My buddy Nomadic Matt (ever heard of him?) asked me to have a read through his latest book, out yesterday, titled How to Travel the World on $50 a Day. Some of you may know that I like books. It’s kind of my thing.
Matt Kepnes’ book was my first read of 2015, and an exciting one for an upcoming year of travel. I was idly keeping notes and writing down destinations as I read, and then I looked down and was amused to find that my “to-visit” list had turned into a full manuscript.
Matt’s right: you don’t need a lot of money to travel. I make shit all. I paid for my entire six months around the Balkans in 2014, and I made less than $30k last year. I’m not bragging, believe me. It’s not a luxurious way to travel, but when you do things for the LOVE of travel, luxuries are unnecessary. How much time do you REALLY spend in a $400 hotel room, anyway?
Back to the book.
I consider myself a reasonably experienced traveller, and I learned a lot. This book is heavily catered to Americans and Canadians, however, so you’d have to do your legwork if you don’t live within these countries. (But the logic still applies.)
While playing around with Mint.com the other day, I used their “Budget” tool to see what kind of numbers they’d automatically give me for a round-the-world trip. No wonder people think travel is expensive. $100 a day on food?!!!! Also evidently I don’t know how many days there are in a year.
Some things I learned:
What to look for in banking fees, etc. This sort of thing is rocket science to me. I have NO IDEA. Matt presents the info in a very straightforward manner. When I get back to St. John’s, I’m opening a TD Select Service account specifically for travel.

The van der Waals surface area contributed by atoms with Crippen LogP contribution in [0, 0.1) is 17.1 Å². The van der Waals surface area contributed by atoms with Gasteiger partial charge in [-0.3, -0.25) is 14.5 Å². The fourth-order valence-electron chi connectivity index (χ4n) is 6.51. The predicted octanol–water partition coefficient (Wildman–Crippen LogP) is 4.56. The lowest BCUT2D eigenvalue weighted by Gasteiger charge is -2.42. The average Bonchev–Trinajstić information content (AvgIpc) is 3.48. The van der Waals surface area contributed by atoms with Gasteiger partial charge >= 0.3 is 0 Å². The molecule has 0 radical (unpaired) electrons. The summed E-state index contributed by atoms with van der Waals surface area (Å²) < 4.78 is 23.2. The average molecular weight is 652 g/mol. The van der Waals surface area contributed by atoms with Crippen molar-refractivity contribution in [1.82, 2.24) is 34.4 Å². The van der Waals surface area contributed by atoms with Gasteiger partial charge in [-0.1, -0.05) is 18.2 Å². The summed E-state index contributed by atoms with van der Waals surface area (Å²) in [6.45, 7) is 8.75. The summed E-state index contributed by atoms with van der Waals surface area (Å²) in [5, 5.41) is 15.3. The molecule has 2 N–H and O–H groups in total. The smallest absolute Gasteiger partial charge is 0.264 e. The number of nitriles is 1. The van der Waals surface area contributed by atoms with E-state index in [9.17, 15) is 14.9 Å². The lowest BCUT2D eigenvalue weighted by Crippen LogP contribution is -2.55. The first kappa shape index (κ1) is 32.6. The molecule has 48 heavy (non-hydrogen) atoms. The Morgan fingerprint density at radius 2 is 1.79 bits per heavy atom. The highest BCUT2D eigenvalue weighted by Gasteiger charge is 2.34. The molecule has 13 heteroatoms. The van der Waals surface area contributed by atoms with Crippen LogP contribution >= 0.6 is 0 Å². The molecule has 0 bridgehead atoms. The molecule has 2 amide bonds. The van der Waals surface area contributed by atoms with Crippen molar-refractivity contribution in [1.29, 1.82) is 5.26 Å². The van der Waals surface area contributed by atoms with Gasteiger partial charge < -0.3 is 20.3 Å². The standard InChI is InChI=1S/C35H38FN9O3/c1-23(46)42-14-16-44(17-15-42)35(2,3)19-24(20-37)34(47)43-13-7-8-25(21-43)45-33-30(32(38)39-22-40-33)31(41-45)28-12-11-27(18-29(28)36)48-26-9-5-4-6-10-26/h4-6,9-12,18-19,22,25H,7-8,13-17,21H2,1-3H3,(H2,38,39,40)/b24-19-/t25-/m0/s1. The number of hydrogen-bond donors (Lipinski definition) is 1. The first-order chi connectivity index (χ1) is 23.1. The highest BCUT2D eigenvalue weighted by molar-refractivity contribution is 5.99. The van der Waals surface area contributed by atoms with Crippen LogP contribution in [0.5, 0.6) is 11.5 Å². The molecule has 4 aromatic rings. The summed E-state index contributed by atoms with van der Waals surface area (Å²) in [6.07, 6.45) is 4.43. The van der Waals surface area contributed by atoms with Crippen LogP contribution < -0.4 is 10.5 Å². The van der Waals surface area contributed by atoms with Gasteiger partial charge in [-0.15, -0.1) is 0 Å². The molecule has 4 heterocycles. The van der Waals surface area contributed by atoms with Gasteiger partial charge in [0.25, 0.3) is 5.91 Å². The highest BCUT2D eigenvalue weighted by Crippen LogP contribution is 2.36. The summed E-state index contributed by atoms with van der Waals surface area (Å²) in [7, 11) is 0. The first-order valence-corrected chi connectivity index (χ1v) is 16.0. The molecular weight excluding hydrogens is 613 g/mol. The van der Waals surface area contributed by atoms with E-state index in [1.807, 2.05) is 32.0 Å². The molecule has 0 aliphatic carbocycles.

Hotwire: I knew what Hotwire was all about (basically bidding for luxury hotels at sell-off prices), but didn’t realize how affordable it actually was. I like to give myself at least ONE day of luxury hotel time when travelling, so that I can feed my introverted desires and lock myself in my room with a TV and a few packs of Twizzlers. I booked a 4-star hotel in Honolulu for this purpose, at just $120CAD/night.
Tourism Cards: I’ve always passed over these when doing city travel, but Matt made a very convincing argument for picking one up. The one-time fare seems steep, but it really pays off.
Round-the-World Travel Planning: EXCELLENT advice on booking RTW tickets, etc.
The info on travel insurance comparisons and vaccines is WONDERFUL.
The cons of this book: There aren’t really any. Just know that when you read it, the info is very much catered to Matt’s experiences. This doesn’t devalue the info. For example, what I’m saying is that while Matt can pack all of his life into a small pack, I require at least some wiggle room for hair products to tame this unruly lion’s mane of mine.
I also disagree with not spending money on tour groups or excursions. My favourite way to learn about a place is by taking a walking tour (although often they’re free anyway). Local guides offer a great wealth of insider knowledge. While Matt prefers spending his extra cash on food, I like spending mine elsewhere.
Bottom line: EXPERIENCES MAY VARY.
If you pick up a copy of this book send him a copy of your receipt and he’ll hand over his destination guides free of charge.